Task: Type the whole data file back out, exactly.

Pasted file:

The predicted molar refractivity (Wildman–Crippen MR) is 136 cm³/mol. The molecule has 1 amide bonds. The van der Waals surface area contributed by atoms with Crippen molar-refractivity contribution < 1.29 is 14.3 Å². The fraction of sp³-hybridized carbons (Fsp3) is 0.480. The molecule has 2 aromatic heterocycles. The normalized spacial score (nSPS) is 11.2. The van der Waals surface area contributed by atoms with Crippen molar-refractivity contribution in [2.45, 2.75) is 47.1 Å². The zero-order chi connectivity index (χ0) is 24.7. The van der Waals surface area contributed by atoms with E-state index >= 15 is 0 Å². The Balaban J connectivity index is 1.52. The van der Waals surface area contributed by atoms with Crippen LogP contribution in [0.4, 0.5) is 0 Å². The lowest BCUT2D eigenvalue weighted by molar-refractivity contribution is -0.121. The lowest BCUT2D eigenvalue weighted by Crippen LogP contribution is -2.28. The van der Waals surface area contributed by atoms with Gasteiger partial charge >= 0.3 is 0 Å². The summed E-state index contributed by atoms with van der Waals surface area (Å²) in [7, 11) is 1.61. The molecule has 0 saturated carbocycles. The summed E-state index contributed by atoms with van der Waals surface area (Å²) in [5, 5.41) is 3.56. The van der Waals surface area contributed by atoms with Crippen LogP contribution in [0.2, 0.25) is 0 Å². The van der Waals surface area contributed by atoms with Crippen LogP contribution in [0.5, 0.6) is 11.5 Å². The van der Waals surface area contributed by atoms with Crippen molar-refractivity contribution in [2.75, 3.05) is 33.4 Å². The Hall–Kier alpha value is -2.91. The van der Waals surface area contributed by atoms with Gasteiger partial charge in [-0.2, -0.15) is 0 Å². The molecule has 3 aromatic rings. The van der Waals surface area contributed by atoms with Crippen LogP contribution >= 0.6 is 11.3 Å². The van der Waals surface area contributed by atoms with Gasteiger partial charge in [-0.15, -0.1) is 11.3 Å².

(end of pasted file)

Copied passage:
The predicted molar refractivity (Wildman–Crippen MR) is 136 cm³/mol. The molecule has 1 amide bonds. The van der Waals surface area contributed by atoms with Crippen molar-refractivity contribution < 1.29 is 14.3 Å². The fraction of sp³-hybridized carbons (Fsp3) is 0.480. The molecule has 2 aromatic heterocycles. The normalized spacial score (nSPS) is 11.2. The van der Waals surface area contributed by atoms with Crippen molar-refractivity contribution in [2.45, 2.75) is 47.1 Å². The zero-order chi connectivity index (χ0) is 24.7. The van der Waals surface area contributed by atoms with E-state index >= 15 is 0 Å². The Balaban J connectivity index is 1.52. The van der Waals surface area contributed by atoms with Crippen LogP contribution in [0.4, 0.5) is 0 Å². The lowest BCUT2D eigenvalue weighted by molar-refractivity contribution is -0.121. The lowest BCUT2D eigenvalue weighted by Crippen LogP contribution is -2.28. The van der Waals surface area contributed by atoms with Gasteiger partial charge >= 0.3 is 0 Å². The summed E-state index contributed by atoms with van der Waals surface area (Å²) in [7, 11) is 1.61. The molecule has 0 saturated carbocycles. The summed E-state index contributed by atoms with van der Waals surface area (Å²) in [5, 5.41) is 3.56. The van der Waals surface area contributed by atoms with Crippen LogP contribution in [0.2, 0.25) is 0 Å². The van der Waals surface area contributed by atoms with Crippen LogP contribution in [0.5, 0.6) is 11.5 Å². The van der Waals surface area contributed by atoms with Crippen molar-refractivity contribution in [2.75, 3.05) is 33.4 Å². The Hall–Kier alpha value is -2.91. The van der Waals surface area contributed by atoms with Gasteiger partial charge in [-0.2, -0.15) is 0 Å². The molecule has 3 aromatic rings. The van der Waals surface area contributed by atoms with Crippen LogP contribution >= 0.6 is 11.3 Å². The van der Waals surface area contributed by atoms with Gasteiger partial charge in [-0.15, -0.1) is 11.3 Å².